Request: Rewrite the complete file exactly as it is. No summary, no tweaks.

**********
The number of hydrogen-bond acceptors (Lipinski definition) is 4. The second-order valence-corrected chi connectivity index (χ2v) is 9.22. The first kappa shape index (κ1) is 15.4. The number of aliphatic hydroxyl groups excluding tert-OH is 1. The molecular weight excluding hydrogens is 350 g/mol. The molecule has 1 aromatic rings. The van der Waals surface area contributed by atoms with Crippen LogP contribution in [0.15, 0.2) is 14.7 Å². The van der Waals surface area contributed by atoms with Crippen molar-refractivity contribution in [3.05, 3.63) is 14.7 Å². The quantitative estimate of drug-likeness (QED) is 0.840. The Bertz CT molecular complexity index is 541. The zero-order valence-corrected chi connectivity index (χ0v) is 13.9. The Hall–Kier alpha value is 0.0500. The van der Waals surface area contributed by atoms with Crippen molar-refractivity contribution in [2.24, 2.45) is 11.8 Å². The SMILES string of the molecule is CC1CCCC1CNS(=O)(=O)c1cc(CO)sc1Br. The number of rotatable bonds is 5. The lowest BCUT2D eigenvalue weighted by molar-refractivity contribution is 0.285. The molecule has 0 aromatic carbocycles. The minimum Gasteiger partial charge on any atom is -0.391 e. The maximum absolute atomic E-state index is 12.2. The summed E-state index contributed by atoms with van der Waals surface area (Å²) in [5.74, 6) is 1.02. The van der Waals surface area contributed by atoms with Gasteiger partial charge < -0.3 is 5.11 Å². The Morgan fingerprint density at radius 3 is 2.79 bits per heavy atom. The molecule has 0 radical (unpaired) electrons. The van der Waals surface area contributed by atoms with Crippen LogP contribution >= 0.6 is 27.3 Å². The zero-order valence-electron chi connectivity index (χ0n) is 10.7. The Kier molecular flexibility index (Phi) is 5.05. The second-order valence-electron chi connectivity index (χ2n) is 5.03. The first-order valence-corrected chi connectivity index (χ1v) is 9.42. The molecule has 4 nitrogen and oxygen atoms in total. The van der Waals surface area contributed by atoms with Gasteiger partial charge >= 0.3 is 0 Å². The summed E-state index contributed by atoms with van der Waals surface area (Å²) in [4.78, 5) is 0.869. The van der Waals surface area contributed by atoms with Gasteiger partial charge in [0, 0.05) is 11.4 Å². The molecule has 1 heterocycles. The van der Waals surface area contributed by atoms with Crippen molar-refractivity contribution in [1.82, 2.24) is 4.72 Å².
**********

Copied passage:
The number of hydrogen-bond acceptors (Lipinski definition) is 4. The second-order valence-corrected chi connectivity index (χ2v) is 9.22. The first kappa shape index (κ1) is 15.4. The number of aliphatic hydroxyl groups excluding tert-OH is 1. The molecular weight excluding hydrogens is 350 g/mol. The molecule has 1 aromatic rings. The van der Waals surface area contributed by atoms with Crippen LogP contribution in [0.15, 0.2) is 14.7 Å². The van der Waals surface area contributed by atoms with Crippen molar-refractivity contribution in [3.05, 3.63) is 14.7 Å². The quantitative estimate of drug-likeness (QED) is 0.840. The Bertz CT molecular complexity index is 541. The zero-order valence-corrected chi connectivity index (χ0v) is 13.9. The Hall–Kier alpha value is 0.0500. The van der Waals surface area contributed by atoms with Crippen molar-refractivity contribution in [2.24, 2.45) is 11.8 Å². The SMILES string of the molecule is CC1CCCC1CNS(=O)(=O)c1cc(CO)sc1Br. The number of rotatable bonds is 5. The lowest BCUT2D eigenvalue weighted by molar-refractivity contribution is 0.285. The molecule has 0 aromatic carbocycles. The minimum Gasteiger partial charge on any atom is -0.391 e. The maximum absolute atomic E-state index is 12.2. The summed E-state index contributed by atoms with van der Waals surface area (Å²) in [5.74, 6) is 1.02. The van der Waals surface area contributed by atoms with Gasteiger partial charge < -0.3 is 5.11 Å². The Morgan fingerprint density at radius 3 is 2.79 bits per heavy atom. The molecule has 0 radical (unpaired) electrons. The van der Waals surface area contributed by atoms with Crippen LogP contribution >= 0.6 is 27.3 Å². The zero-order valence-electron chi connectivity index (χ0n) is 10.7. The Kier molecular flexibility index (Phi) is 5.05. The second-order valence-electron chi connectivity index (χ2n) is 5.03. The first-order valence-corrected chi connectivity index (χ1v) is 9.42. The molecule has 4 nitrogen and oxygen atoms in total. The van der Waals surface area contributed by atoms with Gasteiger partial charge >= 0.3 is 0 Å². The summed E-state index contributed by atoms with van der Waals surface area (Å²) in [4.78, 5) is 0.869. The van der Waals surface area contributed by atoms with Gasteiger partial charge in [0, 0.05) is 11.4 Å². The molecule has 1 heterocycles. The van der Waals surface area contributed by atoms with Crippen molar-refractivity contribution in [1.82, 2.24) is 4.72 Å².